Posts Tagged ‘Hebrew Orphan Asylum’

The “orphan asylums” all over Manhattan

May 7, 2012

There sure were a lot of orphanages in Manhattan in the late 19th century. I counted 20 in King’s Handbook of New York City, from 1892.

Some were founded by nonsectarian organizations; others by religious orders.

All sound pretty heartbreaking—but at the time, they were progressive institutions where orphans and “half-orphans” could live, go to school, and learn a trade rather than fall victim to the streets.

The Hebrew Orphan Asylum (above), a colossal home on Amsterdam Avenue and 136th Street that housed 1,000 kids, opened in 1822.

It was “where Hebrew orphans and indigent boys and girls are sheltered and educated,” states King’s.

The Roman Catholic Orphan Asylum opened this home (right) for girls in 1870.It’s on Madison Avenue and 51st Street; the boys building is down the block at Fifth Avenue.

“In both the boys’ and girls’ departments, provision is made for the technical instruction of the inmates,” says King’s. “The work is carried on with a thoroughness which is characteristic of the Catholic Church in other directions.”

At right is a sketch of the St. Joseph’s Asylum, at 89th Street and what was then known as Avenue A (today’s York Avenue).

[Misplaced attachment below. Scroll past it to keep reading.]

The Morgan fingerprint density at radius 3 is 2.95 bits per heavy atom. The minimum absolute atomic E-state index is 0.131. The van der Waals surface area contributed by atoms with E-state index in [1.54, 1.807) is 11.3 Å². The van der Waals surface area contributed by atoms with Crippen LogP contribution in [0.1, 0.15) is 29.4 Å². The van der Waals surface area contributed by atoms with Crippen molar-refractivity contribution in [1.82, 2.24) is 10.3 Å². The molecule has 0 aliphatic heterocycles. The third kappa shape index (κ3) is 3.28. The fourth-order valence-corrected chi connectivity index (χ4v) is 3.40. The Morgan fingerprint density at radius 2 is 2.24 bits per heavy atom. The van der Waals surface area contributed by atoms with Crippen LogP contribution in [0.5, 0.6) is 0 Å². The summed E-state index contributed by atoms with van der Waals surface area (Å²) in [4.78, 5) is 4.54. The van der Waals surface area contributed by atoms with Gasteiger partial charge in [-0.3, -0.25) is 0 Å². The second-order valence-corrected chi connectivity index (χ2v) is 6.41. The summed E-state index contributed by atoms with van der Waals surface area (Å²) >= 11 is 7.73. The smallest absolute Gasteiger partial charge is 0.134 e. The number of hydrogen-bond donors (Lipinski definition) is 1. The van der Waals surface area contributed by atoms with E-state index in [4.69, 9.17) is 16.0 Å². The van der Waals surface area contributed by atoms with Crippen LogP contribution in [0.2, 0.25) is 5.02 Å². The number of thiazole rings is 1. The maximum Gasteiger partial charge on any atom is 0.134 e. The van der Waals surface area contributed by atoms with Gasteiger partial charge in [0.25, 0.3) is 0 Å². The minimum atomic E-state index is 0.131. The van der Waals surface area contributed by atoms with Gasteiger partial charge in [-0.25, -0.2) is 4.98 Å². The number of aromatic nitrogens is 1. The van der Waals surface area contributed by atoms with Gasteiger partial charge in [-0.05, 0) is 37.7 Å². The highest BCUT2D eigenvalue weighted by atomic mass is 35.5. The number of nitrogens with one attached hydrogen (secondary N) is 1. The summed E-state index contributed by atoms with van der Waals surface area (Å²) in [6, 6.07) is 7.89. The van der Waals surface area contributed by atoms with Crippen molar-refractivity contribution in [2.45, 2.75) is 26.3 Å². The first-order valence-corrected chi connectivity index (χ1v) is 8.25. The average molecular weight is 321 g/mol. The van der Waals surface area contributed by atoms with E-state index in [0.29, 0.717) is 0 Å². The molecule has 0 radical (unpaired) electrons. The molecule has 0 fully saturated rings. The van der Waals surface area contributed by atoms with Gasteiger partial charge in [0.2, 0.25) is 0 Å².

I think it’s the same orphanage called St. Ann’s Home for Destitute Children in King’s, as the address is the same.

King’s describes it as “a large and cheerful edifice with accommodations for nearly 300 inmates.”

Below is the third incarnation of the Colored Orphan Asylum, first opened in 1837 on Sixth Avenue and 12th Street.

The orphanage moved to bigger digs on Fifth Avenue and 43rd Street—but that building was burned to the ground during the Draft Riots of 1863, one of the city’s most shameful moments. (None of the kids were hurt.)

The orphanage moved uptown to 143rd Street, shown here in 1874.

[All photos: NYPL Digital Gallery]

Where was Yankee Stadium almost built?

April 7, 2011

In 1921, after the Yankees had been sharing the Polo Grounds in Upper Manhattan with the Giants for a decade, the two teams were butting heads—especially with the Yankees selling more tickets.

Yankees honchos Jacob Ruppert and Tillinghast Huston knew a new stadium had to go up.

After checking out sites in Long Island City and in the West 50s at 11th Avenue, a location was picked: Harlem, on Convent Avenue between 136th and 138th Streets.

At the time, the site was occupied by the Hebrew Orphan Asylum, an 1884 Modern Renaissance structure that housed more than a thousand kids.

A design was selected, but in early 1922, Yankees brass announced that the new stadium would actually be built in the South Bronx on land once owned by the Astor family.

What did the Bronx have over Harlem? Stellar subway access.

“Ruppert and Huston had looked at the Astor property shortly after buying the Yankees in 1915. They ruled the site out because it lacked adequate transportation,” wrote Neil J. Sullivan in 2001’s The Diamond in the Bronx.

“The development of the subway solved that problem, and the Bronx location became even more accessible than many neighborhoods in Manhattan.”

[Hebrew Orphan Asylum image: the NYPL Digital Collection]